Johnny Zeman: Long on Loyalty, Know-how, and Getting Things Done


In this 1961 photo, Johnny prepared the seedbed with John Deere 730 tandem tractors pulling two 14-foot tandem discs and a 30-foot harrow. This configuration was designed by my dad, Deane Gunderson, who in the early 1940s was an engineer for the John Deere Tractor Company in Waterloo, Iowa. The tractors could also be used separately for lighter fieldwork during the summer. (Click on photo to enlarge.)


Bubbles in the Wine (A Rolfe [Iowa] Arrow weekly column)

March 20, 1975

by Deane Gunderson

Johnny Zeman, long on loyalty, know-how, and getting things done, a 145 pound bundle of tough muscle and porcelain innards. The muscle is just about as good as it was 19 years ago when he started to work at Gunderland, and his know-how and a few other things have improved a good bit in the last few years.

No longer will Johnny be slowly turning Irving Cornwell’s corner at 7:59 a.m. (winter hours) with his six-soother at his side. We’ll miss the convenience to us in the little things as well as his sincere desire to get the crops in and out properly and quickly.

Johnny...and Johnny. (Year unknown. Click on photo to enlarge.)

Johnny had his funny side. One night he was relaxing in the old tavern (now extinct) near the coin laundry. A friend along the bar said he was going up to the (old) Midway to see what was going on there, and friend left. Johnny thought, “I’ll just duck out the back door and slip up to the Midway and be nonchalantly at the bar when friend comes in the front door of the Midway.”  Johnny was scurrying back behind the buildings in pretty good darkness with a smile on his face, no doubt, when he unexpectedly found himself scrambled with sandburs, broken shipping crates, and cinders in the bottom of an abandoned basement drive-in entrance to one of the buildings.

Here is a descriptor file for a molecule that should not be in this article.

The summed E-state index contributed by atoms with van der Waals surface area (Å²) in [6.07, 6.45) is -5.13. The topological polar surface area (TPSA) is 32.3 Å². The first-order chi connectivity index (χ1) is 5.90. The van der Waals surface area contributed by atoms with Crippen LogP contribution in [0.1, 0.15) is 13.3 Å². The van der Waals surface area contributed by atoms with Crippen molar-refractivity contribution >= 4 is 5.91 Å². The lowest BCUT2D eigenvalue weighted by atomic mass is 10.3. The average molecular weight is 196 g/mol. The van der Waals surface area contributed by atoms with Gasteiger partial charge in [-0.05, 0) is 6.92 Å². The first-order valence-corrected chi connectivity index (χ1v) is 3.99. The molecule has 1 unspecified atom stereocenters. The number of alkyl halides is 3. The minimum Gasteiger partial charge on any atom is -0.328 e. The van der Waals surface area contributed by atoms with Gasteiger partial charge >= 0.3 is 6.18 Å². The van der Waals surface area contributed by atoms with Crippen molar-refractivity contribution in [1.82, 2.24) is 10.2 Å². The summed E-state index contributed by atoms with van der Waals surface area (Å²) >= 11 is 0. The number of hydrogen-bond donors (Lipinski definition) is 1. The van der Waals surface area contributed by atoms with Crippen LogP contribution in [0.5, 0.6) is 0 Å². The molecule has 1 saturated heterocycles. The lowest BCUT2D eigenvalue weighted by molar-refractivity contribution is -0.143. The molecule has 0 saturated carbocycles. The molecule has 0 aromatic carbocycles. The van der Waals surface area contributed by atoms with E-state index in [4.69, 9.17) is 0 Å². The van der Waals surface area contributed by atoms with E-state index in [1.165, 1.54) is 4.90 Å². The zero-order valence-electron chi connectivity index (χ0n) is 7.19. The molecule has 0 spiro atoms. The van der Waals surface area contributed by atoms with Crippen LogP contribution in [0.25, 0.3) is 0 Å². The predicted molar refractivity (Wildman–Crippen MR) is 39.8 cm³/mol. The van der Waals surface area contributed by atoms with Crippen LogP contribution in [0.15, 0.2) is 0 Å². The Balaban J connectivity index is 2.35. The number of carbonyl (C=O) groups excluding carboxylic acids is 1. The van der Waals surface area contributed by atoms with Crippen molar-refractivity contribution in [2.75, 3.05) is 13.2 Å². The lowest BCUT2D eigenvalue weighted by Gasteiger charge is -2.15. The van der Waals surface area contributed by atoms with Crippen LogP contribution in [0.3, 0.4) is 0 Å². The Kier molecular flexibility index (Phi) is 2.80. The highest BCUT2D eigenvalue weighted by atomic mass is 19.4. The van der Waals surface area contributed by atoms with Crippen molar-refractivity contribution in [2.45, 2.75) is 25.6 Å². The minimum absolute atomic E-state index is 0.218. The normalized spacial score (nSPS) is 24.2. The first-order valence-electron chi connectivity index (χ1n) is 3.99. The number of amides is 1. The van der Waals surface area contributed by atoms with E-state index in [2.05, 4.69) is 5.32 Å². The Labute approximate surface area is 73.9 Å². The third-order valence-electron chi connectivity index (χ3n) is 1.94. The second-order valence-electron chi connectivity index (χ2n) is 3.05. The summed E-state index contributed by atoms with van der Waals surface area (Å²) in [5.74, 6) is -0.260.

Johnny and Daddy at Gunderland. (Year unknown. Click on photo to enlarge.)

On another occasion, Johnny called up about 9:00 p.m. on a Sunday evening and suggested that he go up to Les Allen’s to pick up some equipment so that we’d be ready to charge into our work more quickly Monday morning. I told Johnny, “No, just let it go — we’ll take care of it in the morning.” Nevertheless, half an hour later, Johnny called from Allen’s to say he had encountered a couple of horses in the middle of the road and his car was over in Martin DeWall’s field. “I’ll come to get you,” I said. We looked for the horses, [but] didn’t find them although we could see where they had been. Later I took Johnny home and by then Johnny was concerned about what discipline he was going to get, because he had outright disobeyed me. “No, Johnny,” I said, “it’s just that at certain times you ought to keep away from that car.” “You mean to say that I’m not going to get laid off, or have my wages docked or anything like that?” Answer: “That’s right.” Whereupon Johnny said, “O.K., then, give me some more ell.”

Once when visiting in California, I was regaling my dentist uncle with some of Johnny’s antics, telling about  how Johnny liked to get to the tavern after work and tell his buddies about how we (or he) did this today, and we did this much this week, etc. My uncle said, “Yep, that’s his fraternity.”

Best regards Johnny, LaVonne and the kids, and fond memories from Gunderland.

* * * * * * * *

Johnny passed away in 1989.

Click here to read a few more of Daddy’s “Bubbles in the Wine” columns, including his story about how he began his BITW column. I’ll be sure to post more of them in the future. I have his permission, and the Pocahontas Record-Democrat‘s, which now owns the Rolfe newspapers.

If you want to learn more about the John Deere configuration and didn’t already see it when I posted my dad’s obituary, click here for a 1964 Fort Dodge Messenger article about it. The article also includes another photo of Johnny.

Click here to go to Louise Gunderson Shimon’s blog’s home page.


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